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Cardiac troponins and prediction of coronary artery disease risk
  1. Anoop Dinesh Shah1,2
  1. 1Institute of Health Informatics, University College London, London, UK
  2. 2Department of General Medicine, University College London Hospitals NHS Foundation Trust, London, UK
  1. Correspondence to Dr Anoop Dinesh Shah, Farr Institute of Health Informatics Research, UCL Institute of Health Informatics, University College London, 222 Euston Road, London NW1 2DA, UK; anoop{at}doctors.org.uk

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Cardiac troponins are proteins found in cardiac muscle cells, which can be released into the bloodstream as a result of myocardial injury. Their detection in the blood has been used for over 15 years to aid the diagnosis of myocardial infarction. Troponin forms a part of the troponin–tropomyosin complex that regulates cardiac muscle contraction, and consists of three subunits: troponin T, which binds to tropomyosin; troponin C, which binds calcium ions; and troponin I, which is the inhibitory subunit. When the complex is activated by calcium ions, the tropomysin strands move to reveal myosin-binding sites on the actin filaments, initiating muscle contraction.1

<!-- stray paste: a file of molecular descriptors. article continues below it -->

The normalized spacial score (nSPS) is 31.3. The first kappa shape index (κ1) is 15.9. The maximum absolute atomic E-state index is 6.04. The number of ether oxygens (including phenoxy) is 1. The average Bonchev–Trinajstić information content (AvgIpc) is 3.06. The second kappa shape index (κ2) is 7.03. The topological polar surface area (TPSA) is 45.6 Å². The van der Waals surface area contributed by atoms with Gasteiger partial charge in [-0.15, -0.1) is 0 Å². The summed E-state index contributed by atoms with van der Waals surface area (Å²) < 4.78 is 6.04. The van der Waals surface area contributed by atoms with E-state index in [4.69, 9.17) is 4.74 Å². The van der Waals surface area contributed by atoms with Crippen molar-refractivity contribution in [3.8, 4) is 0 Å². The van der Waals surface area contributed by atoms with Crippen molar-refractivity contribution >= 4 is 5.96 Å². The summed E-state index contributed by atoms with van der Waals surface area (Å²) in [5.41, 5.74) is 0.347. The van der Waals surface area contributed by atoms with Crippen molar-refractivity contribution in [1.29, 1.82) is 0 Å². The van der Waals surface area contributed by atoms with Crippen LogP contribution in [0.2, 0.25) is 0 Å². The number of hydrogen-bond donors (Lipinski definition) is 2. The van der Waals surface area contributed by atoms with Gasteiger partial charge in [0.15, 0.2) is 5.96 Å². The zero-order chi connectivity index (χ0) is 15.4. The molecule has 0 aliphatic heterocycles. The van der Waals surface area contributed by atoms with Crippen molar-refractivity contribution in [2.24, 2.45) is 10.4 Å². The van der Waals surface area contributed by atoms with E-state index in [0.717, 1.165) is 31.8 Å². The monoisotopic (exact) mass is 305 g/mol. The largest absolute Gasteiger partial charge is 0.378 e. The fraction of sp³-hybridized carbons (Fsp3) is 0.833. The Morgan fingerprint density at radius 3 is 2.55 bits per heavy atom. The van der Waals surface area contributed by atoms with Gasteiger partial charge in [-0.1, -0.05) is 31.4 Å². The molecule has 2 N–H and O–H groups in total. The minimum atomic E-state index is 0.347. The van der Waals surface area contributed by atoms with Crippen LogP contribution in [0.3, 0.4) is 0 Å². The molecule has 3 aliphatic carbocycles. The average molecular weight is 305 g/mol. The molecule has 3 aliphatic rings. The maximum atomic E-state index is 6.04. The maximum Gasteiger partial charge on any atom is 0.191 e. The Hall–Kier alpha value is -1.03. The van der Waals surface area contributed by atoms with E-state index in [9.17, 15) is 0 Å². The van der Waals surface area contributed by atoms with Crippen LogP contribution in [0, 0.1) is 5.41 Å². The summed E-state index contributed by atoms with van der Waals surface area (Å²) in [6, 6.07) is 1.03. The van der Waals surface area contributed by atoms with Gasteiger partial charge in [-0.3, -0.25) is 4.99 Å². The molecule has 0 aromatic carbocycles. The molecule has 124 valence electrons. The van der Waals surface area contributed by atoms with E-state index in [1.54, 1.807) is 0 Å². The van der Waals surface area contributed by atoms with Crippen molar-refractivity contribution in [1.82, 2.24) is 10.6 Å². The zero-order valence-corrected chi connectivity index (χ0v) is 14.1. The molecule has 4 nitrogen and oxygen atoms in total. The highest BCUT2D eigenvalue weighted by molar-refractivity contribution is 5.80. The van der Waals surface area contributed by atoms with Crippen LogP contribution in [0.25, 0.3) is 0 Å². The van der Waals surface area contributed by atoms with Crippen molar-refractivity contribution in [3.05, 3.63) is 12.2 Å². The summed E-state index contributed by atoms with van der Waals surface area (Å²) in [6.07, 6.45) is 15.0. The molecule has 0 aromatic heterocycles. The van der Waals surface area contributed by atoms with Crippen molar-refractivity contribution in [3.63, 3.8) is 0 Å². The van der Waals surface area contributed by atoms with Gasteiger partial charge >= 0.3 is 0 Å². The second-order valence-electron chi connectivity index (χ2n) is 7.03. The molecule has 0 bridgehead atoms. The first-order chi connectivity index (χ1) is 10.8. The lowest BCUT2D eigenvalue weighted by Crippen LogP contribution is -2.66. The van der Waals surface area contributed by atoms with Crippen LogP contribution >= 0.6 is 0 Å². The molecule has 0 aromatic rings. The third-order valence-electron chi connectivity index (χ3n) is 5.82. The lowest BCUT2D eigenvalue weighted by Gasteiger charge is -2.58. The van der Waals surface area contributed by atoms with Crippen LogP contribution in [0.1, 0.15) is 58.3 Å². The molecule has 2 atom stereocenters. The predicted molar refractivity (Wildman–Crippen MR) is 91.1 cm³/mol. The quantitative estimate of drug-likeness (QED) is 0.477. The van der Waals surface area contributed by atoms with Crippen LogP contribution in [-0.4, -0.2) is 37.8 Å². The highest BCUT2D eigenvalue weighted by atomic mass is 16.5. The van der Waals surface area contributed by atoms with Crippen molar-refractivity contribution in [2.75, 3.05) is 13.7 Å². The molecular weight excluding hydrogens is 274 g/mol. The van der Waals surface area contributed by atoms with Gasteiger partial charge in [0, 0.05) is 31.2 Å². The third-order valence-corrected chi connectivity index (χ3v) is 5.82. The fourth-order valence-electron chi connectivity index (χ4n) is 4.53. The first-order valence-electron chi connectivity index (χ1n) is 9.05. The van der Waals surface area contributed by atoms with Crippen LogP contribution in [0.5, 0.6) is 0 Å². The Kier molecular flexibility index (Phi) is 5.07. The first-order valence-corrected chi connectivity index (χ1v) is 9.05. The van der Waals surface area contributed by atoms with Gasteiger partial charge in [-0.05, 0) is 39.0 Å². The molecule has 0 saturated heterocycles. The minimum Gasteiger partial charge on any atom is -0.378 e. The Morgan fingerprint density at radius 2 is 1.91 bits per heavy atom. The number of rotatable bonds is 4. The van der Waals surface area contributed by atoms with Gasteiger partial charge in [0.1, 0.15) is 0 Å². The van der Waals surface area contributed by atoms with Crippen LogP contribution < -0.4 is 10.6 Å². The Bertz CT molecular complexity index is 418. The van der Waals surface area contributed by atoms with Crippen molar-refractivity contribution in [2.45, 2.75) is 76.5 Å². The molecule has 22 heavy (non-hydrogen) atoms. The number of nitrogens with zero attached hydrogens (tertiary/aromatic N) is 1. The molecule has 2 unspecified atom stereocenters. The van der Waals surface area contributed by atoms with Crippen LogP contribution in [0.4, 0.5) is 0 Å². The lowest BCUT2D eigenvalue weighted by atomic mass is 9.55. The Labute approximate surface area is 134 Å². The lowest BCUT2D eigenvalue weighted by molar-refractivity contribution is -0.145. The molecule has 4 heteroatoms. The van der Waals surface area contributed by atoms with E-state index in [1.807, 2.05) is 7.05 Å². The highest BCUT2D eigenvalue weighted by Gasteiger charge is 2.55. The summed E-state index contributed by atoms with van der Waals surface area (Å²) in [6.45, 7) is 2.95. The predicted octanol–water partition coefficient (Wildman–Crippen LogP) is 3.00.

Assays for troponins I and T are in routine clinical use for measuring their concentration in the blood. Detection of a rise (and fall) in troponin is a key component of the current universal definition of myocardial infarction, and troponins are used clinically to differentiate acute coronary syndromes into unstable angina (no troponin release) and myocardial infarction (cardiac muscle damage due to ischaemia).2 However, a range of other cardiac conditions (such as cardiomyopathies, arrhythmias and heart failure) and non-cardiac conditions (such as hypoxia, sepsis, pulmonary embolism, renal failure, stroke and strenuous exercise) may also cause a rise in troponin. …

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